It gets cold in rural Scotland and there are often power cuts. Tough.

Andy Wightman describes himself as a vegan who drives an electric car, does not fly, and lives much of the time off-grid using solar power and wood fuel. In this article in the Scottish current affairs magazine Holyrood, bearing the title “Why the ‘ban’ on wood-burning stoves ignores the needs of rural Scotland”, he writes,

Since 1 April, it is no longer permissible to install a direct-emission heating system (one which produces more than a negligible level of greenhouse-gas emissions) in a new-build house or conversion. This is a ban on oil, coal, gas and wood-based heating systems.

But in response to a fair degree of upset from across rural Scotland in recent weeks at this apparent ban – however partial – on wood-burning stoves, ministers were at pains to point out that this was not, in fact, a ban. Why?

Because, according to the Scottish Government, they can still be installed in new homes to provide emergency heating. The government claims that this concession “recognises the unique needs of Scotland’s rural communities”. The problem with this sophistry is that the Building (Scotland) Amendment Regulations 2023 define emergency heating as an installation to be used only in the event of the failure of the main heating system.

So people can install wood-burning stoves at a cost of anything between £5,000 and £10,000 to be used for a few days per year and, therefore, it’s not a ban.

He then discusses some of the reasons why even very environmentally conscious people who live in the remoter areas of Scotland might want to heat their houses using wood-burning stoves, and continues,

It is, in fact, how I want to heat a house I am in the process of building myself. After a lot of careful consideration, I decided to install a log-gasification boiler as the main heating system. Such boilers are more than 90 per cent efficient, they feed a very large accumulator tank of hot water, and only need to be fired up every two to four days.

The wood will come from thinning from a forest that I manage locally, cut with a solar-powered chainsaw. There is no market for this kind of low-quality timber from small woods. If I cannot use it for heat, it will lie and rot – and produce carbon emissions – on the forest floor. The fuel wood will emit two per cent of the carbon being absorbed annually by the forest from which it is sourced.

The house design is rated B for energy efficiency (falling short of A by only two points) and is rated A for carbon emissions. I have planning consent and I even have a grant and loan offer from the Scottish Government to install the boiler.

Due to technical issues, however, I have yet to submit the final application for a building warrant. This will now as a matter of law be refused and I will incur the expense of revising the planning permission, commissioning new engineering assessments, and preparing a revised building-warrant application. I will also need to reject the grant and loan offer.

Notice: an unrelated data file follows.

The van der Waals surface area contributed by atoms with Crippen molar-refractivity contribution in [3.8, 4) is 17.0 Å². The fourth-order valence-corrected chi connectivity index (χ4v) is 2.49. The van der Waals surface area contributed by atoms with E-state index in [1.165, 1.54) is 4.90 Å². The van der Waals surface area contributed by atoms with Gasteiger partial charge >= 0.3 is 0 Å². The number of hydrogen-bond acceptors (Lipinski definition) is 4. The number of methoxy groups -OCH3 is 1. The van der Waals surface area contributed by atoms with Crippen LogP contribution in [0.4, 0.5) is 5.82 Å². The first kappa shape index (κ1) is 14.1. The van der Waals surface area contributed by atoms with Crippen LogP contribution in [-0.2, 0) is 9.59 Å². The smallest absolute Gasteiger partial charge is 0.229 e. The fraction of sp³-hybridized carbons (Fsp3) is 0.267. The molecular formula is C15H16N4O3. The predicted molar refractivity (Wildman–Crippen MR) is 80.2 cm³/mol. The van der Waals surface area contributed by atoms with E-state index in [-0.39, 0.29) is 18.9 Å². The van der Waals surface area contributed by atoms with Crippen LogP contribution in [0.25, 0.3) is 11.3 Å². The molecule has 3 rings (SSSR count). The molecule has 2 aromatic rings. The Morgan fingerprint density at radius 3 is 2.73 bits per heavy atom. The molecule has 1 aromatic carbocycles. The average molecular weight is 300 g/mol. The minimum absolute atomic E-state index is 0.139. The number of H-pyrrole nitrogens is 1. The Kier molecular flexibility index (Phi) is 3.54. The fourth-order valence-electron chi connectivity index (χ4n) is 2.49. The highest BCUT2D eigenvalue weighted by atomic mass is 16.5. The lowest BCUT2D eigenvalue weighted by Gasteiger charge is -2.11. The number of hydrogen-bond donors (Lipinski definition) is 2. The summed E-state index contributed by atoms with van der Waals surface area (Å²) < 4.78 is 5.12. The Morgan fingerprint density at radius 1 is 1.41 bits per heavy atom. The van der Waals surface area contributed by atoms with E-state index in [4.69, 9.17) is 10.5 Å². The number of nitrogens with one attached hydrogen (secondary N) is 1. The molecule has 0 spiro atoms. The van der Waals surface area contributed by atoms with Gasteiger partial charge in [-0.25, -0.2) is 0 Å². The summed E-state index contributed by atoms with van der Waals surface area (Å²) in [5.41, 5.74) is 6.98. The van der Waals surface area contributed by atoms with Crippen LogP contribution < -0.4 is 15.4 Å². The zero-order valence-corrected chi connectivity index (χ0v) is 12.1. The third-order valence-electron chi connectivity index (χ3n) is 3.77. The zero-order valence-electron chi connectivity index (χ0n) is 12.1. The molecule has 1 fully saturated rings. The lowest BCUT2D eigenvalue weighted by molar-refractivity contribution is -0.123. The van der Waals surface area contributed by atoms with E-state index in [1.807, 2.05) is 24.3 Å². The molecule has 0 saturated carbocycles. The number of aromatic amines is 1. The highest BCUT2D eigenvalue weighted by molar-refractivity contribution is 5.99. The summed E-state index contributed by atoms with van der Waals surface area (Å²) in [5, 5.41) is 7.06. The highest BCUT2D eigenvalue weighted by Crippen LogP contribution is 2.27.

If you live in Edinburgh or Glasgow, however, you can still install a wood-burning stove even where you don’t need one and even when it contributes to significant levels of particulate matter pollution. In rural Scotland, you can live in or near a forest, perhaps off grid, but you are not allowed to use what is still a renewable low-carbon fuel when appropriately sourced and combusted.

Cold machines versus hot blood

“The machine did it coldly: Israel used AI to identify 37,000 Hamas targets” – that is the title of a Guardian piece on Israel’s use of the “Lavender” AI-assisted targeting system.

The Israeli military’s bombing campaign in Gaza used a previously undisclosed AI-powered database that at one stage identified 37,000 potential targets based on their apparent links to Hamas, according to intelligence sources involved in the war.

In addition to talking about their use of the AI system, called Lavender, the intelligence sources claim that Israeli military officials permitted large numbers of Palestinian civilians to be killed, particularly during the early weeks and months of the conflict.

Their unusually candid testimony provides a rare glimpse into the first-hand experiences of Israeli intelligence officials who have been using machine-learning systems to help identify targets during the six-month war.

Israel’s use of powerful AI systems in its war on Hamas has entered uncharted territory for advanced warfare, raising a host of legal and moral questions, and transforming the relationship between military personnel and machines.

“This is unparalleled, in my memory,” said one intelligence officer who used Lavender, adding that they had more faith in a “statistical mechanism” than a grieving soldier. “Everyone there, including me, lost people on October 7. The machine did it coldly. And that made it easier.”

The article, by Bethan McKernan and Harry Davies, contains several howlers such as a reference to “the shockingly high death toll in the war”. Even if I believed Hamas casualty figures, which I do not, the death toll in this war is shockingly low. The Allied bombing of Dresden probably killed more people over three nights than have died over six months of the current Israeli-Hamas war.

Nonetheless, as the quoted passage shows, the authors have pointed out that one of the benefits to humanity of AI targeting in war is that it takes the immediate decision to kill out of the hands of humans.

And puts it… where exactly? I am all in favour of targeted killing, if the alternative is untargeted killing. I am in favour of the decision to kill being made according to rational military and legal criteria agreed openly in advance, if the alternative is the decision being made in a split second by someone who is angry and afraid. But I share the writers’ disquiet at the idea of the process of war becoming detached from human control entirely.

What is your view?

Samizdata quote of the day – Met Office uses junk

At the very least, given the scientific importance of the CET, the Met Office could at least move the stations to more suitable nearby locations away from the disqualifying heat corruptions.